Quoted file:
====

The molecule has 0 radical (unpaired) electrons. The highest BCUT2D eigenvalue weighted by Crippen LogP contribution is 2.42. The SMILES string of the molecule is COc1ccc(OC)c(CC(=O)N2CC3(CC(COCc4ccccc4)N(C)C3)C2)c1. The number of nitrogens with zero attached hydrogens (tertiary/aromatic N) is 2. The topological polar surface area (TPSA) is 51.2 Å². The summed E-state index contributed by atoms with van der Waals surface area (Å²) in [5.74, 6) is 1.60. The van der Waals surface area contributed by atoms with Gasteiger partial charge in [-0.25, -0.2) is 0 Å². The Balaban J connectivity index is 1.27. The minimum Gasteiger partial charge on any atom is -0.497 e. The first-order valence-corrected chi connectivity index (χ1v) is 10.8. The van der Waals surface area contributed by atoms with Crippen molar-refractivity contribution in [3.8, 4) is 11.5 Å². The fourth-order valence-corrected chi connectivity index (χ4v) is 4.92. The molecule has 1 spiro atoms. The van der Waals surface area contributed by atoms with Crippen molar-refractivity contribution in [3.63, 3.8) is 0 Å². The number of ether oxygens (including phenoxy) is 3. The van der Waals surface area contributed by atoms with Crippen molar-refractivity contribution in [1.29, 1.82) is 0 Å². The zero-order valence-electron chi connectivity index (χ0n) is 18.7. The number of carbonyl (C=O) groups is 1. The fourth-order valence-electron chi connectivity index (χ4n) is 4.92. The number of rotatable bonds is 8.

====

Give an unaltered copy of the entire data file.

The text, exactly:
The molecule has 0 radical (unpaired) electrons. The highest BCUT2D eigenvalue weighted by Crippen LogP contribution is 2.42. The SMILES string of the molecule is COc1ccc(OC)c(CC(=O)N2CC3(CC(COCc4ccccc4)N(C)C3)C2)c1. The number of nitrogens with zero attached hydrogens (tertiary/aromatic N) is 2. The topological polar surface area (TPSA) is 51.2 Å². The summed E-state index contributed by atoms with van der Waals surface area (Å²) in [5.74, 6) is 1.60. The van der Waals surface area contributed by atoms with Gasteiger partial charge in [-0.25, -0.2) is 0 Å². The Balaban J connectivity index is 1.27. The minimum Gasteiger partial charge on any atom is -0.497 e. The first-order valence-corrected chi connectivity index (χ1v) is 10.8. The van der Waals surface area contributed by atoms with Crippen molar-refractivity contribution in [3.8, 4) is 11.5 Å². The fourth-order valence-corrected chi connectivity index (χ4v) is 4.92. The molecule has 1 spiro atoms. The van der Waals surface area contributed by atoms with Crippen molar-refractivity contribution in [3.63, 3.8) is 0 Å². The number of ether oxygens (including phenoxy) is 3. The van der Waals surface area contributed by atoms with Crippen molar-refractivity contribution in [1.29, 1.82) is 0 Å². The zero-order valence-electron chi connectivity index (χ0n) is 18.7. The number of carbonyl (C=O) groups is 1. The fourth-order valence-electron chi connectivity index (χ4n) is 4.92. The number of rotatable bonds is 8.